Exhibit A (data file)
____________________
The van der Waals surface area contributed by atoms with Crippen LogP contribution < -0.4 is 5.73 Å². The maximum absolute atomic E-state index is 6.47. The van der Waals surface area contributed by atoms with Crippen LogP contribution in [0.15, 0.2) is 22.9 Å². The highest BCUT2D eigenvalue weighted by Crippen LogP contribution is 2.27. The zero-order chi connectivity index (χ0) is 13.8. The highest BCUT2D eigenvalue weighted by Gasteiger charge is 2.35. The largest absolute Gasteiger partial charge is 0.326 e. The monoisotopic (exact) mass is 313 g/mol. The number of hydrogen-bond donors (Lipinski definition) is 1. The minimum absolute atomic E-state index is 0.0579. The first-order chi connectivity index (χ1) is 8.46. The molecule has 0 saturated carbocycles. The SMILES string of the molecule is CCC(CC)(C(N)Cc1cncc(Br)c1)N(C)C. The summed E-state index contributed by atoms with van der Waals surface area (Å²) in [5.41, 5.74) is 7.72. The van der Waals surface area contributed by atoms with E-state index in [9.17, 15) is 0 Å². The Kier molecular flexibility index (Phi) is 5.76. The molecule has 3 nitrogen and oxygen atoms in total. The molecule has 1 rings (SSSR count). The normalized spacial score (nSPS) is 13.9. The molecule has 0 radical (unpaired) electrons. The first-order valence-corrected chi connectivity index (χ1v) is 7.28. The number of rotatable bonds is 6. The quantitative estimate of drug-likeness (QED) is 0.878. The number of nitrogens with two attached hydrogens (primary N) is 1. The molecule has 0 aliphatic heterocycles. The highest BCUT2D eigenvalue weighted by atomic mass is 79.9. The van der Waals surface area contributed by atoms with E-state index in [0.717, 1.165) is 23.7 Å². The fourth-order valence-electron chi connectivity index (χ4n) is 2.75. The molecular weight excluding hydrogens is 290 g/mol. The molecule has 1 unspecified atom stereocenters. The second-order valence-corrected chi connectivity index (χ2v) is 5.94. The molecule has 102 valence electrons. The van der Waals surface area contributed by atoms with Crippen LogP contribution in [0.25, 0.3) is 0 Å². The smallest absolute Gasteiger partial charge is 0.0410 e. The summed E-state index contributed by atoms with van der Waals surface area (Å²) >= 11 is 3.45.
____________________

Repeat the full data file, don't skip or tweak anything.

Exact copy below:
The van der Waals surface area contributed by atoms with Crippen LogP contribution < -0.4 is 5.73 Å². The maximum absolute atomic E-state index is 6.47. The van der Waals surface area contributed by atoms with Crippen LogP contribution in [0.15, 0.2) is 22.9 Å². The highest BCUT2D eigenvalue weighted by Crippen LogP contribution is 2.27. The zero-order chi connectivity index (χ0) is 13.8. The highest BCUT2D eigenvalue weighted by Gasteiger charge is 2.35. The largest absolute Gasteiger partial charge is 0.326 e. The monoisotopic (exact) mass is 313 g/mol. The number of hydrogen-bond donors (Lipinski definition) is 1. The minimum absolute atomic E-state index is 0.0579. The first-order chi connectivity index (χ1) is 8.46. The molecule has 0 saturated carbocycles. The SMILES string of the molecule is CCC(CC)(C(N)Cc1cncc(Br)c1)N(C)C. The summed E-state index contributed by atoms with van der Waals surface area (Å²) in [5.41, 5.74) is 7.72. The van der Waals surface area contributed by atoms with E-state index in [9.17, 15) is 0 Å². The Kier molecular flexibility index (Phi) is 5.76. The molecule has 3 nitrogen and oxygen atoms in total. The molecule has 1 rings (SSSR count). The normalized spacial score (nSPS) is 13.9. The molecule has 0 radical (unpaired) electrons. The first-order valence-corrected chi connectivity index (χ1v) is 7.28. The number of rotatable bonds is 6. The quantitative estimate of drug-likeness (QED) is 0.878. The number of nitrogens with two attached hydrogens (primary N) is 1. The molecule has 0 aliphatic heterocycles. The highest BCUT2D eigenvalue weighted by atomic mass is 79.9. The van der Waals surface area contributed by atoms with E-state index in [0.717, 1.165) is 23.7 Å². The fourth-order valence-electron chi connectivity index (χ4n) is 2.75. The molecular weight excluding hydrogens is 290 g/mol. The molecule has 1 unspecified atom stereocenters. The second-order valence-corrected chi connectivity index (χ2v) is 5.94. The molecule has 102 valence electrons. The van der Waals surface area contributed by atoms with Crippen LogP contribution in [0.25, 0.3) is 0 Å². The smallest absolute Gasteiger partial charge is 0.0410 e. The summed E-state index contributed by atoms with van der Waals surface area (Å²) >= 11 is 3.45.